Clearly, the museum was keen to restore the aircraft to her former glory, but their first challenge was to locate a set of wings suitable for the project – these were located in Israel and came from former Mosquito TR Mk.33 (Sea Mosquito) TW233. Once these arrived at Salisbury Hall, the lengthy restoration project could begin in earnest and is continuing to this day – although the aircraft is now on its undercarriage and looks in great shape, work is still continuing on this beautiful aircraft and it is possible to still gain a fascinating insight into some of the lost construction skills needed to produce a Mosquito and why the ‘Wooden Wonder’ proved to be such a significant aircraft for the Royal Air Force during WWII. Handsome and purposeful in equal measure, TA112 has been finished in the colours of a No.605/4 Squadron Mosquito and wears the codes UP-G on its fuselage sides. In a most welcome and unexpected bonus during my visit, this beautiful Mk.VI fighter bomber was pulled from its restoration location in the rear corner of the hangar, to the front of the building, allowing photographers to obtain some unique pictures of three different variants of the Mosquito in close proximity, two completely outside the protection of the hangar. Although she did not venture outside, this was the first time in many years that TA112 had been moved from the corner of the hangar and was yet another highlight of what turned out to be an extremely enjoyable and quite historic event – I am so glad that I made the effort to attend.
Museum volunteers prepare to move Mosquito FB Mk.VI for the first time in many a year
A spectacular sight. Almost out in the fresh air, the beautiful strike Mosquito has been the subject of a concerted period of restoration
For anyone interested in British aviation history, a visit to the de Havilland Aircraft Museum simply has to be high on your to do list, but if you are something of a Mosquito fanatic, a visit to this enigmatic and totally unique venue has to be considered something of an aviation pilgrimage. The museum staff and volunteers are to be commended not only for arranging this memorable event, but also for their continued efforts to preserve aircraft and artefacts from one of Britain’s most prolific and successful aircraft manufacturers, for current and future generations to enjoy. Although the museum is about much more than the Mosquito, their magnificent trio of ‘Wooden Wonders’ will always be a major draw to this historic site and the chance to see the only surviving WWII prototype aircraft is something that every aviation enthusiast must take the opportunity to do at least once, if they possibly can. Already standing as one of the aviation highlights of this RAF centenary year, the weather did its level best to prevent this event from taking place, but thanks to museum staff and their determination to do something very special to mark this significant occasion, those who braved the elements and ignored the almost apocalyptic weather forecast were rewarded with an extremely memorable and quite historic occasion. Talking to the volunteers, it appears that they were so worried about their beloved Mosquitos being left outside the hangar, that a small number of them were planning to stay at the museum overnight, to ensure their wellbeing and act should the weather become too severe. I love a Mosquito as much as the next man, but this devotion to duty was certainly above and beyond the norm – it was absolutely freezing in that hangar and that was during the day!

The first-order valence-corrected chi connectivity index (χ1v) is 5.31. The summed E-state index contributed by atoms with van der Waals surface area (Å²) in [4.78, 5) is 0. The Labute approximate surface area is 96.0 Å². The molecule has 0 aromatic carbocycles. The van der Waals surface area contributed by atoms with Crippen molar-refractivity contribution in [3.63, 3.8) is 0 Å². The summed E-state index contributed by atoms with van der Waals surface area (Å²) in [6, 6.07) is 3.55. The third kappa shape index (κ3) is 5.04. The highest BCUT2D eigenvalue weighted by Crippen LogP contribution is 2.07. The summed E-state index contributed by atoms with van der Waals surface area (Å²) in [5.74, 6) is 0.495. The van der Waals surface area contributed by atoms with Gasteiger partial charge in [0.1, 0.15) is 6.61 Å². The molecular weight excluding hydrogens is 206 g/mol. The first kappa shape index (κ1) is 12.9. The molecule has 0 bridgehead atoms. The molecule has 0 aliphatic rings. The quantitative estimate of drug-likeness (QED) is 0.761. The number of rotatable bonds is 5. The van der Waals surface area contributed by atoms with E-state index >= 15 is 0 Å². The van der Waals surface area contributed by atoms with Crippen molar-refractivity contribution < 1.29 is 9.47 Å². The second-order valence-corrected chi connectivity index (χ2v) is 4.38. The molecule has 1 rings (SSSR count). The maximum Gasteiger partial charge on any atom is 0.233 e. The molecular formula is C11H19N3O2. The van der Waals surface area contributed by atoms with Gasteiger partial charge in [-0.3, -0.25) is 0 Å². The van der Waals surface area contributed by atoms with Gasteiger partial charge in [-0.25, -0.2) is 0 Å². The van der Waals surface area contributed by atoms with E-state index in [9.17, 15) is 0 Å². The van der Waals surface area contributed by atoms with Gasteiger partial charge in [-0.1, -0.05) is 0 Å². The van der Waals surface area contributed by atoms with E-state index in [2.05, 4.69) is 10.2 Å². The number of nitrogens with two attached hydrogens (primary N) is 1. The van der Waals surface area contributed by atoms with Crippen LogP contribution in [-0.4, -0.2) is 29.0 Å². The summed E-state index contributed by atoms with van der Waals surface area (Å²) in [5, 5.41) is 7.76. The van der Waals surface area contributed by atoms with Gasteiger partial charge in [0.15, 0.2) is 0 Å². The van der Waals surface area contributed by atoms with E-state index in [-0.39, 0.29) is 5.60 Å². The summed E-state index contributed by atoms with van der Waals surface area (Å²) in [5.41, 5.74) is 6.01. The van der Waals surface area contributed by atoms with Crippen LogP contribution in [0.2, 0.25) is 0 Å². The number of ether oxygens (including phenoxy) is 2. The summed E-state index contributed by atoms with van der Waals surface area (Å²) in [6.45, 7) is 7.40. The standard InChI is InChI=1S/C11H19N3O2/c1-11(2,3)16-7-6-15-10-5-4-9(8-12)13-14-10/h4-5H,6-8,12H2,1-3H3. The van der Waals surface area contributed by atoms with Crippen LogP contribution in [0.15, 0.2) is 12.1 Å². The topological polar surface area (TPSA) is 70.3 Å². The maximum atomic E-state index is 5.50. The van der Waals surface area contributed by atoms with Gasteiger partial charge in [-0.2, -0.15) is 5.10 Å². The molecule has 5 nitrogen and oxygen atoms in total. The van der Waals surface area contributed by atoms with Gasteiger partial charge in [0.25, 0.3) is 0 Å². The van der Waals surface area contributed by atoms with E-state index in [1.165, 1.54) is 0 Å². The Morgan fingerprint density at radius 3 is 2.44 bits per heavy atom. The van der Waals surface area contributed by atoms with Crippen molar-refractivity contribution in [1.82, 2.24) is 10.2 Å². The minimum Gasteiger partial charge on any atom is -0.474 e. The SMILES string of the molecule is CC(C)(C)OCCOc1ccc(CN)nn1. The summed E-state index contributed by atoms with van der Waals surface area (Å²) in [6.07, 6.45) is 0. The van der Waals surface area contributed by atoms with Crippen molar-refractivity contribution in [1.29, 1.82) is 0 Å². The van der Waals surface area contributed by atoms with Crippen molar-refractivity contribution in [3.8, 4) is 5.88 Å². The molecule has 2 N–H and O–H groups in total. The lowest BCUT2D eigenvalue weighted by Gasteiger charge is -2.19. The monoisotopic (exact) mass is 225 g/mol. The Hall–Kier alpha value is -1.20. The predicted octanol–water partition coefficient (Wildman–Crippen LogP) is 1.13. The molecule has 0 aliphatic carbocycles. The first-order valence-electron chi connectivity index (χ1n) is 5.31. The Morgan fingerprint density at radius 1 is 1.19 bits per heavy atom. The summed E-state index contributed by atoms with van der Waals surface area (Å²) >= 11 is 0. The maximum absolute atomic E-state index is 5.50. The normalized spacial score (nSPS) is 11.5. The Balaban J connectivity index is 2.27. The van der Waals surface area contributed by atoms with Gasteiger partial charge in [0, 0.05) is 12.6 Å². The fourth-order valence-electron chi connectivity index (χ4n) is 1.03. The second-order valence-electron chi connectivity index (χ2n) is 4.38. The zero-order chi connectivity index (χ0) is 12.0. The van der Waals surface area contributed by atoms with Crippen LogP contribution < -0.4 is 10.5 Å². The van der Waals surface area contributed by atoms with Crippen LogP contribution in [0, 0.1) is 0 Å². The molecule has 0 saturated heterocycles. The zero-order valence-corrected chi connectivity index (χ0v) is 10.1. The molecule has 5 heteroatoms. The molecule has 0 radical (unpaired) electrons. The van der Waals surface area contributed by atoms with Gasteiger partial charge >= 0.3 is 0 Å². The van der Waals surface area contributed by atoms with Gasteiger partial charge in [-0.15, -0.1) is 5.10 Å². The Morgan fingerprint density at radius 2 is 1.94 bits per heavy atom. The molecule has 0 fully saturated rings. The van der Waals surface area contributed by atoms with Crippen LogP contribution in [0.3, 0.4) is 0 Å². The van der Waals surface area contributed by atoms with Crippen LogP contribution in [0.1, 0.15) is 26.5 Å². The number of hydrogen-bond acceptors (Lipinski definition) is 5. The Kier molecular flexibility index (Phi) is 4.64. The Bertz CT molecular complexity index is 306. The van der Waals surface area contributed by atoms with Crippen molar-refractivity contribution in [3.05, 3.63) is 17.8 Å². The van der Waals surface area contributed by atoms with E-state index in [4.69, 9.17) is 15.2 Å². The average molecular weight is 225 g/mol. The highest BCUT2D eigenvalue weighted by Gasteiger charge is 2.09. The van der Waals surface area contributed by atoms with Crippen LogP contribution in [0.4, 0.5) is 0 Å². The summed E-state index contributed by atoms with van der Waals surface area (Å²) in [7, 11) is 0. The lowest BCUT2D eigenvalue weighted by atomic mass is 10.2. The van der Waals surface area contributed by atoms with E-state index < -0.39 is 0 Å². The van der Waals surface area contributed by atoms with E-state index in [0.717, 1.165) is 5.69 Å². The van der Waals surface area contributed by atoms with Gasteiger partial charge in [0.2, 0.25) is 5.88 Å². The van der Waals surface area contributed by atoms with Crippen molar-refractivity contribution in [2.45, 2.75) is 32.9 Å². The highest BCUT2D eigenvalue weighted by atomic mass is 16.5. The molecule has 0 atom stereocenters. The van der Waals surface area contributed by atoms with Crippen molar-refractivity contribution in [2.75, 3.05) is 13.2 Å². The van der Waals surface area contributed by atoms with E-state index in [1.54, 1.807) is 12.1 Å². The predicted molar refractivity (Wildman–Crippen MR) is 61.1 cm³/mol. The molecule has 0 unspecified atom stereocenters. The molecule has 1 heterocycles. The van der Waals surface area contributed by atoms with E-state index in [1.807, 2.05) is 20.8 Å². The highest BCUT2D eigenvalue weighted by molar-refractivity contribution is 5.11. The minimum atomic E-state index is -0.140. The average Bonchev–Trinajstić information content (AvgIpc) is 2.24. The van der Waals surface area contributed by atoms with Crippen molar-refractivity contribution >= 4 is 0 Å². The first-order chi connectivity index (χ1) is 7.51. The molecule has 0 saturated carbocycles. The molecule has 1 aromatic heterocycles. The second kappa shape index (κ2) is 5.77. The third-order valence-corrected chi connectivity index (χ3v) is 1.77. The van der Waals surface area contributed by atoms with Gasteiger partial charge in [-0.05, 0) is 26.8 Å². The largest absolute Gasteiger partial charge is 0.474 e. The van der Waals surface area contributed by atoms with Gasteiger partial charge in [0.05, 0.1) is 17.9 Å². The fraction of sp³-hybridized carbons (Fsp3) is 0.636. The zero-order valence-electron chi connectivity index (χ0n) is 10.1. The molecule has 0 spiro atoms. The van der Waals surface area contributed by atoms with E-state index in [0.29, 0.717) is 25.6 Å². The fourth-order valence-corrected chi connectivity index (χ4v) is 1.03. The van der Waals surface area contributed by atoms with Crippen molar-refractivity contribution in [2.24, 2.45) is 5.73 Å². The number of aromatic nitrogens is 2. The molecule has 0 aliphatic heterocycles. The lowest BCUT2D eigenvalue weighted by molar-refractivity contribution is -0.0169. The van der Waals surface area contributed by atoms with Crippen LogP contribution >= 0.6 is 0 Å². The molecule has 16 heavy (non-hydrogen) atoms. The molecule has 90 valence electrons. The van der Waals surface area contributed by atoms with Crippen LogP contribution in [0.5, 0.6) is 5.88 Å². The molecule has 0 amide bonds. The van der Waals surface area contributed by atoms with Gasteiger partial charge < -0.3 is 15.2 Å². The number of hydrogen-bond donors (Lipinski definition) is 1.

Perhaps the most significant images obtained during this fantastic event were the ones showing all three Mosquitos together, as they all enjoy some time outside or very close to the open hangar doors
I hope you have enjoyed this look at what proved to be an extremely enjoyable event, even though most of the day was spent avoiding the many rain showers we were forced to endure. I would like to extend my sincere thanks to the museum staff and volunteers for their warm welcome, hard work and eagerness to inform and educate on all matters de Havilland. In the next edition of Aerodrome, we will be returning to Salisbury Hall to discover some of the other exhibits at the site and share some exciting news about future plans for the museum. In the meantime, if readers would like to share some of their own Mosquito memories or send in suggestions for a future edition of our blog, please use either of our usual contact e-mail addresses at email@example.com or firstname.lastname@example.org where we will endeavour to reply to all messages we receive.